Japan's View - Photo Privacy

By Harumi Taguchi, Principal Economist, IHS Markit 

Key Points:

ŸJapan’s private machinery orders excluding volatiles, rose by 5.6% month-on-month (m/m) in October following an 8.1% drop in the previous month. The improvement reflected a 7.4% rise in orders from the manufacturing sector following a 5.4% drop the previous month, and a modest 1.1% rise following an 11.1% drop in orders from the non-manufacturing sector.

ŸThe rebound in orders from manufacturing was largely driven by orders from chemicals, general-purpose and production machinery, and information and communication electronics equipment, as well as continued increases for orders from electrical machinery.

Four consecutive months of increased orders in the miscellaneous manufacturing grouping suggests broader intent of manufacturers to increase fixed investment on account of improved corporate profits.

ŸThe increase in orders from non-manufacturing reflected improvements in orders from transportation and postal activities and wholesale and retail sales, which were partially offset by declines in orders from construction, finance and insurance, real estate, goods leasing, and some other industry groupings.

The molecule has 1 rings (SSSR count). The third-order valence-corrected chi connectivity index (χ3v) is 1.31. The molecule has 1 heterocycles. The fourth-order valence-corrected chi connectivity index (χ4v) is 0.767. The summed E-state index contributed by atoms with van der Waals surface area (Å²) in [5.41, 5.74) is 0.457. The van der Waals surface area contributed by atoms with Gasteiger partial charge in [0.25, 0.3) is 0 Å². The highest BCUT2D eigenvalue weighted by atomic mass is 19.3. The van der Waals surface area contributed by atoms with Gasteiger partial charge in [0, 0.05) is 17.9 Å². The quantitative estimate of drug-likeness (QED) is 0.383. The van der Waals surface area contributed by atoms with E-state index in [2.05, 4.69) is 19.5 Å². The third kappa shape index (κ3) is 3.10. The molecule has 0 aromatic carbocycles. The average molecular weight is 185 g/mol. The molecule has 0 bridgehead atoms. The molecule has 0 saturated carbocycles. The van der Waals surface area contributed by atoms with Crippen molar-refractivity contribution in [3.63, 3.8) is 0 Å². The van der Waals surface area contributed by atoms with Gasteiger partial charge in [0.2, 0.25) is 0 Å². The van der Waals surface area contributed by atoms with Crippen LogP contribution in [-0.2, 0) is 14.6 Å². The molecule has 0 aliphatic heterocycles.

IHS Markit View:

The uptrend in orders from manufacturing was in line with our expectations. Expectations also played out well for manufacturers’ who had relatively solid fixed investment plans for fiscal year 2017, suggesting capital expenditure will continue to increase through to the first quarter of 2018.

Improved corporate profits and ongoing demand for semiconductors and related machinery are likely to drive near-term machinery orders from manufacturers; however, outpacing relative to manufacturers’ outlooks for the fourth quarter of 2017 and concerns about a rapid increase of production capacity could weigh on orders from manufacturing.

A sustained increase for machinery orders will probably require stronger demand to increase productivities and to counter labor shortages with machinery and equipment, particularly from the non-manufacturing sector.